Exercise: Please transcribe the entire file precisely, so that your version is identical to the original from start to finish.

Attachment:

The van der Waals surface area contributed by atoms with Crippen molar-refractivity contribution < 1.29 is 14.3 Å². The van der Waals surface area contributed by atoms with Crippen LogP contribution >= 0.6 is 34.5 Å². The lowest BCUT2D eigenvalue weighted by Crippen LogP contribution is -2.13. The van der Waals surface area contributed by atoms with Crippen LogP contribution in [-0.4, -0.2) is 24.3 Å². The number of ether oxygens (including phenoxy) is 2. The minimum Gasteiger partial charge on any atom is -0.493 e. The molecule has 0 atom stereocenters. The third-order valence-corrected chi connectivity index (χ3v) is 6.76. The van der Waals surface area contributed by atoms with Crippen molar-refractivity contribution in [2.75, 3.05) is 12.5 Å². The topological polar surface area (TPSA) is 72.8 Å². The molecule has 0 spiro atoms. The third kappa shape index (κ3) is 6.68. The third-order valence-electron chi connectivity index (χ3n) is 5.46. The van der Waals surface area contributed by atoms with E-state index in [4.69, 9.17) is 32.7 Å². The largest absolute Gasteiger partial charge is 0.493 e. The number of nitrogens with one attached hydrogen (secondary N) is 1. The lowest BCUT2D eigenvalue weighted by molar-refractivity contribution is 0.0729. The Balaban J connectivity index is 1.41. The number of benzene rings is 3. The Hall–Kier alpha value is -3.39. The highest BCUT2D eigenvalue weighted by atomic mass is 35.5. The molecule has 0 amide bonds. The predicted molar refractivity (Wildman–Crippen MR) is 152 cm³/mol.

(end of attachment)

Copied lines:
The van der Waals surface area contributed by atoms with Crippen molar-refractivity contribution < 1.29 is 14.3 Å². The van der Waals surface area contributed by atoms with Crippen LogP contribution >= 0.6 is 34.5 Å². The lowest BCUT2D eigenvalue weighted by Crippen LogP contribution is -2.13. The van der Waals surface area contributed by atoms with Crippen LogP contribution in [-0.4, -0.2) is 24.3 Å². The number of ether oxygens (including phenoxy) is 2. The minimum Gasteiger partial charge on any atom is -0.493 e. The molecule has 0 atom stereocenters. The third-order valence-corrected chi connectivity index (χ3v) is 6.76. The van der Waals surface area contributed by atoms with Crippen molar-refractivity contribution in [2.75, 3.05) is 12.5 Å². The topological polar surface area (TPSA) is 72.8 Å². The molecule has 0 spiro atoms. The third kappa shape index (κ3) is 6.68. The third-order valence-electron chi connectivity index (χ3n) is 5.46. The van der Waals surface area contributed by atoms with E-state index in [4.69, 9.17) is 32.7 Å². The largest absolute Gasteiger partial charge is 0.493 e. The number of nitrogens with one attached hydrogen (secondary N) is 1. The lowest BCUT2D eigenvalue weighted by molar-refractivity contribution is 0.0729. The Balaban J connectivity index is 1.41. The number of benzene rings is 3. The Hall–Kier alpha value is -3.39. The highest BCUT2D eigenvalue weighted by atomic mass is 35.5. The molecule has 0 amide bonds. The predicted molar refractivity (Wildman–Crippen MR) is 152 cm³/mol.